Or, as The A.V. Club's Sonia Saraiya wrote, "Jaime raping Cersei is a major anomaly for these two characters—even based purely on what we’ve seen in the show. It’s just not something that either character would do."
Hence viewers' moral conundrum: is Jaime still supposed to be the sympathetic character he is in the books—and was, until now, on the show? Or is he something else entirely?
This is a real problem, because the two Jaimes—the old Jaime and the rapist Jaime—are mutually exclusive. Coster-Waldau's character can't be both. But I've also decided that it's an unresolvable problem, for one simple reason:
The rape wasn't supposed to be a rape. It was supposed to look consensual. The filmmakers messed up.
Consider the evidence.
After the episode aired, its director, Alex Graves, told Alan Sepinwall that the sex "becomes consensual by the end, because anything for [Cersei and Jaime] ultimately results in a turn-on, especially a power struggle.”
Coster-Waldau echoed that sentiment in an interview with The Daily Beast, answering the question of whether or not the scene constitutes rape by saying “Yes, and no…. There are moments where she gives in, and moments where she pushes him away.”
Meanwhile, Lena Headey, the actress who plays Cersei, also seemed to think her character was a willing participant. "There’s lust and desperation and you know, a need to feel something other than this searing, empty loss," Headey explained in a Google Hangout. "And so that’s where I came from when we were filming. There was this need and it wasn’t right and yet it felt great."
Finally, in the following episode—last Sunday's "Oathkeeper"—Jaime reverted right back to his good old sympathetic self. He bonded with his imprisoned imp brother. He deputized Brienne to find and protect Sansa Stark. He shielded Podrick Payne from harm. And while Cersei was upset with him, it wasn't because of the whole rape thing. It was because he was siding with Tyrion over her.
In short, despite the fact that virtually nothing onscreen suggested “giving in,” neither the director of the scene nor the two actors who played it seem to think that Jaime raped Cersei—and the story itself is continuing to chug along as if the rape never happened and Jaime is still a character we're supposed to root for.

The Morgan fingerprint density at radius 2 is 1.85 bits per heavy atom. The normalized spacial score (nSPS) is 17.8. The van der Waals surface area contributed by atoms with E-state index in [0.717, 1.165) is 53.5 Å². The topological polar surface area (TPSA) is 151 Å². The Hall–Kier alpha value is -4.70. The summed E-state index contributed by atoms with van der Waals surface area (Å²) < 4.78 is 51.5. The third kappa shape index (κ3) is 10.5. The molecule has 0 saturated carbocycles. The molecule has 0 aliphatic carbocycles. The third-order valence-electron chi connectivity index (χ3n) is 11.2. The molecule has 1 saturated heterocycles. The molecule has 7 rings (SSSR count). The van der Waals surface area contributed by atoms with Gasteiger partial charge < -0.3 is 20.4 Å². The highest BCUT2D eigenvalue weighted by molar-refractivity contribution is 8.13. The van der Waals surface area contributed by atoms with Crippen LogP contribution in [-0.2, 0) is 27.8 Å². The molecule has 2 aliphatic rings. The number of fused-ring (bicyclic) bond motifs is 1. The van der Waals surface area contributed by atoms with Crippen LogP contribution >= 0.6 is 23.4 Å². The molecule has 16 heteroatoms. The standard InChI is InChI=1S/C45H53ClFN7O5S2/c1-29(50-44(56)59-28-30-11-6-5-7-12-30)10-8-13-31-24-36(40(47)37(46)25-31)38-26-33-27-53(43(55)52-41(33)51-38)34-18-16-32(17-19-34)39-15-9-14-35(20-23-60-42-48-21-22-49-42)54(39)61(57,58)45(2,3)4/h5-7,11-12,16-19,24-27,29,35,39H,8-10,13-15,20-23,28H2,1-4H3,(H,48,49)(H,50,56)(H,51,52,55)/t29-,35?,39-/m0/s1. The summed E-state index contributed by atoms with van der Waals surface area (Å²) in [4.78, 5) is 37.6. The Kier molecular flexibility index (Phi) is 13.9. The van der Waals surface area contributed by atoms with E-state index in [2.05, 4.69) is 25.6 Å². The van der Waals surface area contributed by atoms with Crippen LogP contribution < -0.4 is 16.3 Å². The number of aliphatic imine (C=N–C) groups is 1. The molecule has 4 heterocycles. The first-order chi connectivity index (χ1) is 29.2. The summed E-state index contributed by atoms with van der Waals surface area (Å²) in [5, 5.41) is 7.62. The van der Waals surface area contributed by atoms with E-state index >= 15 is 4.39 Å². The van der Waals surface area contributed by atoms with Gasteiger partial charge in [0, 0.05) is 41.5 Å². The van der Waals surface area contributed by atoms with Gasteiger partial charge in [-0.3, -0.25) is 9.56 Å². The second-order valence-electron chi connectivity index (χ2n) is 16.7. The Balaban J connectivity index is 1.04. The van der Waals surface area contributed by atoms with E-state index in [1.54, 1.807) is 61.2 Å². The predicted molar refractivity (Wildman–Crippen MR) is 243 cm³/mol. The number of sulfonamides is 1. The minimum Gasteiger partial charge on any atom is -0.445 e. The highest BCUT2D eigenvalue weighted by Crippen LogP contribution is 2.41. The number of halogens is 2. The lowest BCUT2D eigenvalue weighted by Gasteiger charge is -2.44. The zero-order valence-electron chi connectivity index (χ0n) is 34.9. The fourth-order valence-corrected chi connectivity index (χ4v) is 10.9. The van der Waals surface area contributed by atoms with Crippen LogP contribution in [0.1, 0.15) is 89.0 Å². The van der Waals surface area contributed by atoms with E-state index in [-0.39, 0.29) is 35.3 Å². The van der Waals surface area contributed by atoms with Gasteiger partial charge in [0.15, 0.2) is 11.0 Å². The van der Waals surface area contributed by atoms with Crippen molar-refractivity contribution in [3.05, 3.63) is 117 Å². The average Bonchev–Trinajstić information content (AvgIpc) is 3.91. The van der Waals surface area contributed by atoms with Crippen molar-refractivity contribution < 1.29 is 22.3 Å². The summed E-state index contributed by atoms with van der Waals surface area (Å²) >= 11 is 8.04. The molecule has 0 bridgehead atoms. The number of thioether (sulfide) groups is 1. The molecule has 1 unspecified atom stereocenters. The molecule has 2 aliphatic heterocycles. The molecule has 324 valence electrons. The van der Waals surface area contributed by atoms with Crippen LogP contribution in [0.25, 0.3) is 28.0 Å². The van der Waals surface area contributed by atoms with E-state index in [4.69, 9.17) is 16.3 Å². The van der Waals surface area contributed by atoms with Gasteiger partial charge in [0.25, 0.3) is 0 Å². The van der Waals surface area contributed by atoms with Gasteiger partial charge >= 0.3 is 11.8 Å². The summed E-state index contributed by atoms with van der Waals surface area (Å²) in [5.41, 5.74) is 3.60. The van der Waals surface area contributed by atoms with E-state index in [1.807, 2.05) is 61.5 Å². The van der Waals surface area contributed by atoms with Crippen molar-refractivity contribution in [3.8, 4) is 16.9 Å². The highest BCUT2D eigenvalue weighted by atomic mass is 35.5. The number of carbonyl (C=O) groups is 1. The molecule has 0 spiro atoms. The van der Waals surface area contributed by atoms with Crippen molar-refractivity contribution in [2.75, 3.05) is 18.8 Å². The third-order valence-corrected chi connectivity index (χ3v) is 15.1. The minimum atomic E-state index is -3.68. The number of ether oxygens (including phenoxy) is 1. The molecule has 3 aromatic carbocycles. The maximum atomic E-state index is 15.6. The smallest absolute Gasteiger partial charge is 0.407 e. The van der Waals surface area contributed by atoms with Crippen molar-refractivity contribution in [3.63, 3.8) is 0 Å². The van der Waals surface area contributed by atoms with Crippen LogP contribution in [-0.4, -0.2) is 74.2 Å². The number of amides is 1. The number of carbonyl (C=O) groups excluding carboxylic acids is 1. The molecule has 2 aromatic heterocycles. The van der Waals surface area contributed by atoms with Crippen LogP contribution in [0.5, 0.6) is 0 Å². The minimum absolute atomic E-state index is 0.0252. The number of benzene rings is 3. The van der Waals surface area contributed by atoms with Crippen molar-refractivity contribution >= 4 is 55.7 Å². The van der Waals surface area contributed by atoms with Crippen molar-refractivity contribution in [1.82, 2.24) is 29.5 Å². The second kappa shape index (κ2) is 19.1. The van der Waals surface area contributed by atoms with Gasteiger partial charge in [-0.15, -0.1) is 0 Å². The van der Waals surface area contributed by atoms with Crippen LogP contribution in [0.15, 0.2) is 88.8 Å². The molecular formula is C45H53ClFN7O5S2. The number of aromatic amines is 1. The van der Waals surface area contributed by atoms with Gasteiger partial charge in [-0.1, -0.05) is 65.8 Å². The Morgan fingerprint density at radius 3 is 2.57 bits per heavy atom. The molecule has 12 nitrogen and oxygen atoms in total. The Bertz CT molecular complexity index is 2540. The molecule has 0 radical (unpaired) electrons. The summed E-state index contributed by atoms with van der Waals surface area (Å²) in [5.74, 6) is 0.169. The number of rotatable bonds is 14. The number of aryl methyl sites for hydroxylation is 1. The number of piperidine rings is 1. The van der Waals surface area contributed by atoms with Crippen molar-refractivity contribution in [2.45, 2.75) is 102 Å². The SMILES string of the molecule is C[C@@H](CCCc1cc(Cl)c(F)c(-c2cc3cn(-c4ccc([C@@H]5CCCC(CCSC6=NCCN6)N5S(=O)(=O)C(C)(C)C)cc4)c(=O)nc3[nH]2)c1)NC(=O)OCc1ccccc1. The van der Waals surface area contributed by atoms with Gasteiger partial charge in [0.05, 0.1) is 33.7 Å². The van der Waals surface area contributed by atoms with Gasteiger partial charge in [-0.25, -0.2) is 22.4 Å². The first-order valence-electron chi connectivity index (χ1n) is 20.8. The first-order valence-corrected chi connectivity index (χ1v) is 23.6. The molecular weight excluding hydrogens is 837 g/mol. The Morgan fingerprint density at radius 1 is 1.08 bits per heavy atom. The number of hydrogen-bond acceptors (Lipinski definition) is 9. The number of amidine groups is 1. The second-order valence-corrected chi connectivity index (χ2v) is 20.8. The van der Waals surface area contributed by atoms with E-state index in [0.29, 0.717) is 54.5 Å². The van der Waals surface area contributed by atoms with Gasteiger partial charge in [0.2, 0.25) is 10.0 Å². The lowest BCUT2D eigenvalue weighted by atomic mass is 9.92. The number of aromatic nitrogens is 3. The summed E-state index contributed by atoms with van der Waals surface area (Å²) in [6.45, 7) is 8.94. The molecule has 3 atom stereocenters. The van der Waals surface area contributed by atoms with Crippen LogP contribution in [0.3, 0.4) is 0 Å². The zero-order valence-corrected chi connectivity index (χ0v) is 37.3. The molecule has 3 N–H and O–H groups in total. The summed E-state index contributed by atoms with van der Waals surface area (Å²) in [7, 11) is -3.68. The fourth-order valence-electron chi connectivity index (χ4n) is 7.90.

As a viewer, this is a very strange situation to find yourself in: a character has clearly done something horrible—but the show doesn't realize it. Maybe a consensual line was cut. Maybe Graves thought Cersei's body language was enough. Maybe everybody assumed that what was going on in their heads on set somehow materialized on screen. But it didn't. So how should we react?
We could continue to insist that Jaime is a rapist and spend the rest of the series complaining about his inconsistencies every time he's depicted in a relatively flattering light—thereby allowing a single instance of unintentionally ham-fisted filmmaking to jaundice our entire impression of his character.
Or we could ignore the rape—at least from a narrative perspective. Pull the clip from the show. Play it in sex ed class. Use it as a teachable moment. Insist that it's as clear an illustration of rape as you're going to see on cable TV—because it is. That said, as you watch the rest of Game of Thrones, you might also want to consider pretending that Benioff and Weiss had adhered to George R.R. Martin's original scene instead of botching it.
At this point, it's clear that's what the show is going to do. For my own sanity—as morally discomfiting as it is—I'm planning to play along.